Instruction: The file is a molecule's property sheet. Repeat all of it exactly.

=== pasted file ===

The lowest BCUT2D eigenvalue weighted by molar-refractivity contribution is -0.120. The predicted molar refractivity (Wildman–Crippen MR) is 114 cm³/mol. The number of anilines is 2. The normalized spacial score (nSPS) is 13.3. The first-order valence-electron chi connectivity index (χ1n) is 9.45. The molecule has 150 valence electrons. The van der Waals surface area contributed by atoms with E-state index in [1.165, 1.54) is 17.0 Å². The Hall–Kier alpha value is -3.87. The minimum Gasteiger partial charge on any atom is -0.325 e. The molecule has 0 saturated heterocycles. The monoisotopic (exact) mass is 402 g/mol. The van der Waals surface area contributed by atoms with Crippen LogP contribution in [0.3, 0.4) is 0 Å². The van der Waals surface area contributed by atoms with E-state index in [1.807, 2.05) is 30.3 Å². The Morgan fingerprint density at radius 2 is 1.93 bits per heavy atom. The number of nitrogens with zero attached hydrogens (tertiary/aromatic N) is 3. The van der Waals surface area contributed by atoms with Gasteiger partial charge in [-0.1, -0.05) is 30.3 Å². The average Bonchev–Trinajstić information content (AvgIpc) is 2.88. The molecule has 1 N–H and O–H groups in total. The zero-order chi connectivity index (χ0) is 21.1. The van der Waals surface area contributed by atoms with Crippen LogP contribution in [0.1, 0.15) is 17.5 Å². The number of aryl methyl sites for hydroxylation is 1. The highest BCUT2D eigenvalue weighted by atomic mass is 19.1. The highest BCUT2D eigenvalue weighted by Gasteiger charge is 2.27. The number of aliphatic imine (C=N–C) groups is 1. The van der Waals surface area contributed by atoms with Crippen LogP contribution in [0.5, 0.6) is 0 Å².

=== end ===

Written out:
The lowest BCUT2D eigenvalue weighted by molar-refractivity contribution is -0.120. The predicted molar refractivity (Wildman–Crippen MR) is 114 cm³/mol. The number of anilines is 2. The normalized spacial score (nSPS) is 13.3. The first-order valence-electron chi connectivity index (χ1n) is 9.45. The molecule has 150 valence electrons. The van der Waals surface area contributed by atoms with E-state index in [1.165, 1.54) is 17.0 Å². The Hall–Kier alpha value is -3.87. The minimum Gasteiger partial charge on any atom is -0.325 e. The molecule has 0 saturated heterocycles. The monoisotopic (exact) mass is 402 g/mol. The van der Waals surface area contributed by atoms with Crippen LogP contribution in [0.3, 0.4) is 0 Å². The van der Waals surface area contributed by atoms with E-state index in [1.807, 2.05) is 30.3 Å². The Morgan fingerprint density at radius 2 is 1.93 bits per heavy atom. The number of nitrogens with zero attached hydrogens (tertiary/aromatic N) is 3. The van der Waals surface area contributed by atoms with Gasteiger partial charge in [-0.1, -0.05) is 30.3 Å². The average Bonchev–Trinajstić information content (AvgIpc) is 2.88. The molecule has 1 N–H and O–H groups in total. The zero-order chi connectivity index (χ0) is 21.1. The van der Waals surface area contributed by atoms with Crippen LogP contribution in [0.1, 0.15) is 17.5 Å². The number of aryl methyl sites for hydroxylation is 1. The highest BCUT2D eigenvalue weighted by atomic mass is 19.1. The highest BCUT2D eigenvalue weighted by Gasteiger charge is 2.27. The number of aliphatic imine (C=N–C) groups is 1. The van der Waals surface area contributed by atoms with Crippen LogP contribution in [0.5, 0.6) is 0 Å².